Limited liability partnerships (LLPs) in Singapore benefit from their distinct legal status. They also provide limited liability for their owners. Those who own an LLP also do not have to make any minimum financial contribution.

What is a Limited Liability Partnership?

An LLP is another form of doing business in Singapore. A Limited Liability Partnership (‘LLP’) is a business organization comprising two or more persons associated for carrying on a lawful business with a view to profit that is registered as such under the Limited Liability Partnership Act 2005 (Act 5 of 2005). Despite its name, it is not regarded as a partnership. Therefore, the general partnership law does not apply to LLPs.

This means that instead of registering a business or a company in Singapore, interested parties may choose to register an LLP to carry out their business activities. The LLP will give the owners the flexibility of operating as a partnership whilst giving them limited liability. It combines the benefits of a partnership with those of private limited companies. The LLP is a body corporate and has a legal personality separate from its partners. The LLP has perpetual succession. Any change in the partners of a LLP does not affect its existence, rights, or liabilities.

An LLP is capable of:

  • Suing and being sued in its name
  • Acquiring and holding property in its name
  • Having a common seal and
  • Doing such other acts and things in its name, as bodies corporate may lawfully do and suffer.

All partners are considered LLP’s agents

Every partner of the LLP is regarded as an agent of the LLP. However, the LLP is not bound by the acts of a partner that are not authorized where either this fact is known to the person dealing with the partner or the person does not know or believe the partner to be a partner in the LLP.

The advantages of forming a Limited Liability Partnership


A Limited Liability Partnership (“LLP”) allows the partners to retain the flexibility of a partnership agreement but it is not regulated by an identical set of legal principles governing partnerships.

Must upkeep its financial records, as well as report its financial status of solvency or insolvency annually

When compared to a partnership, a LLP must upkeep its financial records as well as report its financial status of solvency or insolvency annually.

Cannot be terminates as easily as general partnership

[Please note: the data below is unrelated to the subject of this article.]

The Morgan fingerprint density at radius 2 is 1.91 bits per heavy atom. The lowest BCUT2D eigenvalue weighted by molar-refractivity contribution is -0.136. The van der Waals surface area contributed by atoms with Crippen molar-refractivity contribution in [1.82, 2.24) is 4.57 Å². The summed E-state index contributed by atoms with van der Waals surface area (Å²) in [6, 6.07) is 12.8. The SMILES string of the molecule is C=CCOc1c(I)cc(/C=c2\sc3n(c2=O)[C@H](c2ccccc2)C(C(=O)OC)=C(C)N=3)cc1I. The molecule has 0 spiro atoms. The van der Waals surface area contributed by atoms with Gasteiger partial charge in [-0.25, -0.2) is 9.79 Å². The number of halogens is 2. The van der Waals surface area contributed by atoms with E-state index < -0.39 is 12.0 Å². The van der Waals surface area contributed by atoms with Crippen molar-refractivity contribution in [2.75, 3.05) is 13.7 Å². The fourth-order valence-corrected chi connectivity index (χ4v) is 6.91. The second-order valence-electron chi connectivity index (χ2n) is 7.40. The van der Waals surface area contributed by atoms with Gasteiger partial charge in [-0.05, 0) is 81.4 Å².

Also, as the partners enjoy limited liability, it cannot be terminated as easily as a general partnership. The law provides a comprehensive set of rules to govern the winding up of LLPs to ensure protection to the creditors.

The disadvantages of forming a Limited Liability Partnership

Financial institutions and potential business partners may be more reserved for collaboration

However, as the LLP is a novel concept, we think financial institutions and potential business partners may be more reserved when dealing with it, as compared to a company or general partnership.

Law Restrictions

The law also places restrictions on certain categories of persons (see sections 33 to 37 of the Limited Liability Partnerships Act) who can manage a LLP.

Limited Liability Partnership FAQs

Can LLP have sleeping partners?2021-01-18T13:27:26+08:00

Yes. Sleeping partners are allowed for LLP.

Can a wholly owned subsidiary of head office be converted to a LLP?2021-01-18T13:27:05+08:00

No, because a wholly owned subsidiary of head office has only one shareholder. LLP must have at least 2 partners to be formed. However, if the number of shareholders in the wholly owned subsidiary is increased to 2 or more shareholders, conversion to LLP would then be possible.

Who can be the partners in an LLP?2021-01-18T13:25:59+08:00

Any individual or body corporate may be a partner in a LLP. This includes a natural person, company, foreign company, or another LLP.

Can a partner of LLP be a partner of another LLP?2021-01-18T13:26:13+08:00

Yes, a partner of LLP can be a partner of another LLP.

For conversion from private limited company to LLP, must the private limited company file its audited/unaudited accounts up to the date of conversion?2021-01-18T13:26:31+08:00

We would recommend that the company fulfill all its outstanding filing obligations before converting into an LLP

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